|Ravina, Alexander - UNIV HAIFA, ISRAEL|
|Slezak, Lazo - UNIV HAIFA, ISRAEL|
|Mirsky, Nitsa - UNIV HAIFA, ISRAEL|
Submitted to: Diabetes Care
Publication Type: Peer Reviewed Journal
Publication Acceptance Date: August 18, 1998
Publication Date: N/A
Interpretive Summary: Steroid-induced diabetes is a common side effect of taking corticosteroid drugs. These drugs are taken routinely for allergies, arthritis, asthma and related conditions. The diabetes resulting from taking these drugs is very difficult to treat and conventional treatments used for diabetes are not effective. This study demonstrated that taking these drugs increased the losses of the essential nutrient, chromium, which is involved in the control of diabetes. Supplemental chromium also reversed the symptoms of drug-induced diabetes in 37 of 40 patients. This study will be of major benefit to medical practitioners and their patients and the thousands of people with steroid-induced diabetes and high blood sugar.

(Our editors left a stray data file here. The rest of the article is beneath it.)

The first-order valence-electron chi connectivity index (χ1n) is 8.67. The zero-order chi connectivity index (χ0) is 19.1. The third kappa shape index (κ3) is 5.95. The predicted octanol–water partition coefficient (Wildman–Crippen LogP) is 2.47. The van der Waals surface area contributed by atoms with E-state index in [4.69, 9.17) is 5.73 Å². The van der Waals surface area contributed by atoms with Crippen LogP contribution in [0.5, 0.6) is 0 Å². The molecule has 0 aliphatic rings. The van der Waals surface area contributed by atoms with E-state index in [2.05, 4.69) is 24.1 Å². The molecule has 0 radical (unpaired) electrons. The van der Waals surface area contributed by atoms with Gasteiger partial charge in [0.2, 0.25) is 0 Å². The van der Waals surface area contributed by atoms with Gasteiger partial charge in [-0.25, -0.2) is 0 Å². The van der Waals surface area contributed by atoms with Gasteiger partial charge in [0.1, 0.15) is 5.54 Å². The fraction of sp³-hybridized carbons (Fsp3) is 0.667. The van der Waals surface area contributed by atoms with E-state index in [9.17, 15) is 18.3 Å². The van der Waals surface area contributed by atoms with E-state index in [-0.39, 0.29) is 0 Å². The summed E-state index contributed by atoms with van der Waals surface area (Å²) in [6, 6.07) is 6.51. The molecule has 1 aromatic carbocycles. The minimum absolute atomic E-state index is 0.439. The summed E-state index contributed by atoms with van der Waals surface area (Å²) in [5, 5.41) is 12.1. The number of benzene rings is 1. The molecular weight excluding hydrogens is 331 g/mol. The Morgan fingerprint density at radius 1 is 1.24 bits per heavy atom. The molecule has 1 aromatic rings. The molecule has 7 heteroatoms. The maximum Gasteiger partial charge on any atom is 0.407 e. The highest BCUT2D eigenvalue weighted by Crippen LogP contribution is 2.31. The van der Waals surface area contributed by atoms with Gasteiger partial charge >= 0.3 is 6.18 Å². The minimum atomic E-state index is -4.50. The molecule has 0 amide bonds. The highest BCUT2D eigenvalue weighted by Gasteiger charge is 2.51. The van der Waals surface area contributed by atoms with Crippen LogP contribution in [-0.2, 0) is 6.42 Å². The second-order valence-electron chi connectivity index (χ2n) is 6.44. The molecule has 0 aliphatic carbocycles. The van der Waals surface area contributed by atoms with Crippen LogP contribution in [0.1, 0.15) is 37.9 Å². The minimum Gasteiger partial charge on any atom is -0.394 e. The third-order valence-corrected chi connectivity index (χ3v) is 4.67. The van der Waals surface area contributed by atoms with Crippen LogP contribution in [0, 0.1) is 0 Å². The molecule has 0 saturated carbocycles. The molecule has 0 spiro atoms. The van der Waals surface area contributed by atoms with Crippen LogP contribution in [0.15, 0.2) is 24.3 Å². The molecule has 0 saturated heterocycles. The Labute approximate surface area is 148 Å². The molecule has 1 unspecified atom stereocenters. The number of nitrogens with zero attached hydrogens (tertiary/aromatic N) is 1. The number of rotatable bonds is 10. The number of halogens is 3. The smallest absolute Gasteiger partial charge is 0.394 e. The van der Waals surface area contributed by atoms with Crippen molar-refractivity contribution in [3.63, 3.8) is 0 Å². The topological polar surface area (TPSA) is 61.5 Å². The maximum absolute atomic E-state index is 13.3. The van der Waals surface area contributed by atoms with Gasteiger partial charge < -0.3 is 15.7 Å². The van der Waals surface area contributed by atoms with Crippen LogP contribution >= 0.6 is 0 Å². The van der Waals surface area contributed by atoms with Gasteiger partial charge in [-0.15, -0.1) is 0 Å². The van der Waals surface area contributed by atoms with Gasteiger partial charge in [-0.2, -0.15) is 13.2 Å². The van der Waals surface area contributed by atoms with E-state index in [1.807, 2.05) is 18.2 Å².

Technical Abstract: Objective. To determine if corticosteroid treatment increases chromium losses and if corticosteroid-induced diabetes (steroid diabetes) can be reversed by supplemental Cr. Design and Methods. The effects of corticosteroid treatment on Cr losses of 13 patients were determined. Thirty-eight additional patients with steroid diabetes were supplemented with Cr, 600 ug/d as Cr picolinate, to determine if supplemental Cr counteracts steroid diabetes. All patients were treated with Cr since three patients who were treated initially with supplemental Cr all responded and we have shown previously, using double-blind placebo controlled studies, that blood glucose of patients with impaired glucose tolerance and/or diabetes improves following Cr supplementation. Results. Urinary Cr losses following corticosteroid treatment increased from 155+28 ng/d before corticosteroid treatment to 244+33 ng/d in the first three days sfollowing treatment. Chromium supplementation of patients with steroid induced diabetes resulted in decreases in fasting blood glucose values from greater than 13.9 mmol/L (250 mg/dL) to less than 8.3 mmol/L (150 mg/dL) in 35 of 38 patients. Hypoglycemic drugs were also reduced 50% in all patients when given supplemental Cr. Conclusions. These data demonstrate that corticosteroid treatment increases Cr losses and that steroid-induced diabetes can be reversed by Cr supplementation.